There is a devotion to tradition in Bali, an unwavering dedication to the way that things are done, and always have been done in their culture. An admirable quality in this fast-paced world filled with attachment to the next big thing. Time is not spent wondering what career they will have, where they might live, how nice their car is. Their way of life is established. When a woman marries she moves in with her husband to his family compound where his mother and father, and siblings, possibly his grandparents, may reside as well. This compound sits within a village where there are many other family compounds and everyone in the village is considered family. They celebrate and mourn together, support and work with one another. This is the custom. They stay together, committed to the role that each person is responsible for. If the link is broken someone will not be cared for. It is just not done.
What has impacted me the most in Bali is the religion. You spend five minutes in Bali and you immediately realize that these people are immersed in their faith. A combination of Hindu, Buddhism and Balinese tradition, wherever you go, it is visible. There are over 22,000 temples on the island. Each family compound has their own temple, each village a larger temple, a community temple, royal temple, even market temples. Then there are shrines…in each rice field, in front of the stores, restaurants, one will even be rigged up on a stick for a small merchant stand along the road. On these shrines and within these many temples, lay offerings; small woven baskets made of palm leaves. Some more elaborate than others, but all containing flowers, crackers, coins, candies, rice, incense… all offerings to the Gods to bless their families, their businesses, their crops, their homes, their cars, and just about anything else. You will find these baskets on the ground, an offering to the bad spirits to keep them away. And higher up in the shrines, to the Gods and good spirits, inviting them in and giving gratitude for all that they have. These offerings are made after cooking, but before eating each meal. They are made at the open of business and later in the afternoon. At any point during the day, you will witness people (mostly women) delicately carrying the offerings, usually in beautifully hand painted baskets on their heads, to the temple or shrine; and ceremonially placing it while holding a flower between their fingers, saying a prayer and lighting a incense stick. It is a wonderful and meaningful practice that is just a way of life for the Balinese. Everything is considered sacred. A new motorbike is sacred and therefore a ceremony is performed to bless it and give gratitude for the transportation it will provide and ask the person riding it be protected. The Balinese Hindus follow a belief that holds them to four rules of living: 1. Maintain a connection, respect and love for the Gods. 2. Maintain a connection, respect and love for other humans. 3. Maintain a connection, respect and love for all animals. 4. Maintain a connection, respect and love for the land and the environment. The offering baskets carry flowers of four different colors that represent each of the four commitments. And holding each of the flowers between their fingers with palms together in prayer, raised above their heads, they ask for what they need and acknowledge all that they have. If something isn’t going well in their lives, they don’t blame other people. They believe that bad spirits are to blame and therefore they pray and give offerings to eliminate the bad spirits, sometimes going to a healer to ask for assistance.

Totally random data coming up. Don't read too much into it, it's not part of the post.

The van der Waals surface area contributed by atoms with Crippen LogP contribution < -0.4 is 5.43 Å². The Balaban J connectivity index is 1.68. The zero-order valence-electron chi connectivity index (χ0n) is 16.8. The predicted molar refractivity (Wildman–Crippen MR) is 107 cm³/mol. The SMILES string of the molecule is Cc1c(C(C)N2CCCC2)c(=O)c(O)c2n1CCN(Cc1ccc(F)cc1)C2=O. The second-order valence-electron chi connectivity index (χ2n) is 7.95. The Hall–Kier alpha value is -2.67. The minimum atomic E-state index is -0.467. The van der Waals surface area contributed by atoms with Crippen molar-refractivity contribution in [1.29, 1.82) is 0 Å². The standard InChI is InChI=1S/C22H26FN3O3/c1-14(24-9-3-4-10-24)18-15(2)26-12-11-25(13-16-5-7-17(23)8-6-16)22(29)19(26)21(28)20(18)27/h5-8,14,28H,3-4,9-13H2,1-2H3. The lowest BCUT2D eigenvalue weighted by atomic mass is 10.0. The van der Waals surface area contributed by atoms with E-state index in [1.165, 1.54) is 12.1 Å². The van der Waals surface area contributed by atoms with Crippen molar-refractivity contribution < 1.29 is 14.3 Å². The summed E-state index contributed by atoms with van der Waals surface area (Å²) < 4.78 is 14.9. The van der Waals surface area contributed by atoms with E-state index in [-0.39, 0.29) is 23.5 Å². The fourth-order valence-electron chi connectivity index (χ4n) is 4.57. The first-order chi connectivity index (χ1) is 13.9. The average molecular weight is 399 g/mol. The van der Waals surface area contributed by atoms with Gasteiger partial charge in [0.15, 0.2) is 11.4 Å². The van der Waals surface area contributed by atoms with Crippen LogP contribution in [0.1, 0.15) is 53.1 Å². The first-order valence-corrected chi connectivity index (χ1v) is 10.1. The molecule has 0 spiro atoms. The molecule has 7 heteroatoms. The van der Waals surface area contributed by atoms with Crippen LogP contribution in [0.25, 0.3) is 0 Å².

The Balinese are the most gentle and demure people I have ever been graced with. They are genuinely kind and sincere. I have stayed in touch with a friend that I met on the first trip to Bali. His name is Gusti and he has been so generous with his time and has proudly shared his culture. I have had so many amazing experiences that I would not have otherwise been privileged to if it weren’t for this wonderful man. To be able to go behind the touristic scene and witness real moments with real Balinese families, has been a true blessing and an honor. I have an insatiable curiosity and fascination with this culture and Gusti has been more than happy to answer my continuous questions, listen to my theories and thoughts, and sometimes my teasing about how it seems the women do the brunt of the hard work in Bali. He is always a good sport and shows me in so many ways that he is grateful we have returned.
So, reflecting on this third visit to this most magical place called Bali… I know that it has become a part of me. I hold it close in my heart and though I don’t know quite when, I do know that I will return. And when I arrive again its familiar embrace will capture me and hold me close…
Bali and I have a thing that I just can’t shake.